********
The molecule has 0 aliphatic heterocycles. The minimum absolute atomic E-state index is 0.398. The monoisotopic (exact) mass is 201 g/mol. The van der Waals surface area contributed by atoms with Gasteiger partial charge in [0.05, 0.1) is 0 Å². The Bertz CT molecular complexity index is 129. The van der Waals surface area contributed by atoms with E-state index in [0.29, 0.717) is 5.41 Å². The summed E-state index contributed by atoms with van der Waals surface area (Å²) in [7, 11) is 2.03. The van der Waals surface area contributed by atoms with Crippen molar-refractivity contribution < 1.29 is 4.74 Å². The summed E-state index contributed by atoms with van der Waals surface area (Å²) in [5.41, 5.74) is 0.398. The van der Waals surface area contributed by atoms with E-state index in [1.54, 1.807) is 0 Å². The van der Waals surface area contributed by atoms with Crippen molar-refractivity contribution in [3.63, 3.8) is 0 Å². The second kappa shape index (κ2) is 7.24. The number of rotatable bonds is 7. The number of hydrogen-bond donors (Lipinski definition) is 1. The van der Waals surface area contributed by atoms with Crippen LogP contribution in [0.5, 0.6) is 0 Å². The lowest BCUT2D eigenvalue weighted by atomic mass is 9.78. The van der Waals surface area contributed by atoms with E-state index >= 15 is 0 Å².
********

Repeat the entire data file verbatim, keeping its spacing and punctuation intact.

The molecule has 0 aliphatic heterocycles. The minimum absolute atomic E-state index is 0.398. The monoisotopic (exact) mass is 201 g/mol. The van der Waals surface area contributed by atoms with Gasteiger partial charge in [0.05, 0.1) is 0 Å². The Bertz CT molecular complexity index is 129. The van der Waals surface area contributed by atoms with E-state index in [0.29, 0.717) is 5.41 Å². The summed E-state index contributed by atoms with van der Waals surface area (Å²) in [7, 11) is 2.03. The van der Waals surface area contributed by atoms with Crippen molar-refractivity contribution < 1.29 is 4.74 Å². The summed E-state index contributed by atoms with van der Waals surface area (Å²) in [5.41, 5.74) is 0.398. The van der Waals surface area contributed by atoms with E-state index in [1.54, 1.807) is 0 Å². The van der Waals surface area contributed by atoms with Crippen molar-refractivity contribution in [3.63, 3.8) is 0 Å². The second kappa shape index (κ2) is 7.24. The number of rotatable bonds is 7. The number of hydrogen-bond donors (Lipinski definition) is 1. The van der Waals surface area contributed by atoms with Crippen LogP contribution in [0.5, 0.6) is 0 Å². The lowest BCUT2D eigenvalue weighted by atomic mass is 9.78. The van der Waals surface area contributed by atoms with E-state index >= 15 is 0 Å².